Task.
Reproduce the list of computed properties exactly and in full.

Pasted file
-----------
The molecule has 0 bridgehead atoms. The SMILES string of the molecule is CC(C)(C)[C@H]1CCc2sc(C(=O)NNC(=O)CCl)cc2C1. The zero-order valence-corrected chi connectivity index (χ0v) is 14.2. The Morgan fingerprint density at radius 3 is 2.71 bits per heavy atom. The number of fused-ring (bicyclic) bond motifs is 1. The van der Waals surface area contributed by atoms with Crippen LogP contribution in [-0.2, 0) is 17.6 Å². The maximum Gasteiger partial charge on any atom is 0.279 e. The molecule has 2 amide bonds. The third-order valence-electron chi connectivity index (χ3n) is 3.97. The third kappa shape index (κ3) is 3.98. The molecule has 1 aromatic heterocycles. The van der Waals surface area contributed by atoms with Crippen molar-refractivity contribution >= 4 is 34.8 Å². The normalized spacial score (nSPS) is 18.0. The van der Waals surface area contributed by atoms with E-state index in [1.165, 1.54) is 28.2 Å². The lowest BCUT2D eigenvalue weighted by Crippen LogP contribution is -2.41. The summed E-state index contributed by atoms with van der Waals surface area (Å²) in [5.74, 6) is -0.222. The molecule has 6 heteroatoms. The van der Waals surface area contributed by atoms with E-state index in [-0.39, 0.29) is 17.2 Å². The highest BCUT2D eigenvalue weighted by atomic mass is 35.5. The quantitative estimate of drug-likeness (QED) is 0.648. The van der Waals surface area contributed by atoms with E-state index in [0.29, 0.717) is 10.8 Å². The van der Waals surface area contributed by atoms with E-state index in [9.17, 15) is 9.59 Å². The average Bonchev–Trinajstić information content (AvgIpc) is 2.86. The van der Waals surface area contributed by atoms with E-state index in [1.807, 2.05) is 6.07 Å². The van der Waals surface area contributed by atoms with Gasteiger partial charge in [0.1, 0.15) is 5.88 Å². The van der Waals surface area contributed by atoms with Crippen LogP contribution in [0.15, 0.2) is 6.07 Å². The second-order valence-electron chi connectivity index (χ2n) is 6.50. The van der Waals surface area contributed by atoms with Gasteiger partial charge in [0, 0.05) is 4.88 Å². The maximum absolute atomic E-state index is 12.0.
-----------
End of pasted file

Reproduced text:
The molecule has 0 bridgehead atoms. The SMILES string of the molecule is CC(C)(C)[C@H]1CCc2sc(C(=O)NNC(=O)CCl)cc2C1. The zero-order valence-corrected chi connectivity index (χ0v) is 14.2. The Morgan fingerprint density at radius 3 is 2.71 bits per heavy atom. The number of fused-ring (bicyclic) bond motifs is 1. The van der Waals surface area contributed by atoms with Crippen LogP contribution in [-0.2, 0) is 17.6 Å². The maximum Gasteiger partial charge on any atom is 0.279 e. The molecule has 2 amide bonds. The third-order valence-electron chi connectivity index (χ3n) is 3.97. The third kappa shape index (κ3) is 3.98. The molecule has 1 aromatic heterocycles. The van der Waals surface area contributed by atoms with Crippen molar-refractivity contribution >= 4 is 34.8 Å². The normalized spacial score (nSPS) is 18.0. The van der Waals surface area contributed by atoms with E-state index in [1.165, 1.54) is 28.2 Å². The lowest BCUT2D eigenvalue weighted by Crippen LogP contribution is -2.41. The summed E-state index contributed by atoms with van der Waals surface area (Å²) in [5.74, 6) is -0.222. The molecule has 6 heteroatoms. The van der Waals surface area contributed by atoms with E-state index in [-0.39, 0.29) is 17.2 Å². The highest BCUT2D eigenvalue weighted by atomic mass is 35.5. The quantitative estimate of drug-likeness (QED) is 0.648. The van der Waals surface area contributed by atoms with E-state index in [0.29, 0.717) is 10.8 Å². The van der Waals surface area contributed by atoms with E-state index in [9.17, 15) is 9.59 Å². The average Bonchev–Trinajstić information content (AvgIpc) is 2.86. The van der Waals surface area contributed by atoms with E-state index in [1.807, 2.05) is 6.07 Å². The van der Waals surface area contributed by atoms with Gasteiger partial charge in [0.1, 0.15) is 5.88 Å². The van der Waals surface area contributed by atoms with Crippen LogP contribution in [0.15, 0.2) is 6.07 Å². The second-order valence-electron chi connectivity index (χ2n) is 6.50. The van der Waals surface area contributed by atoms with Gasteiger partial charge in [0, 0.05) is 4.88 Å². The maximum absolute atomic E-state index is 12.0.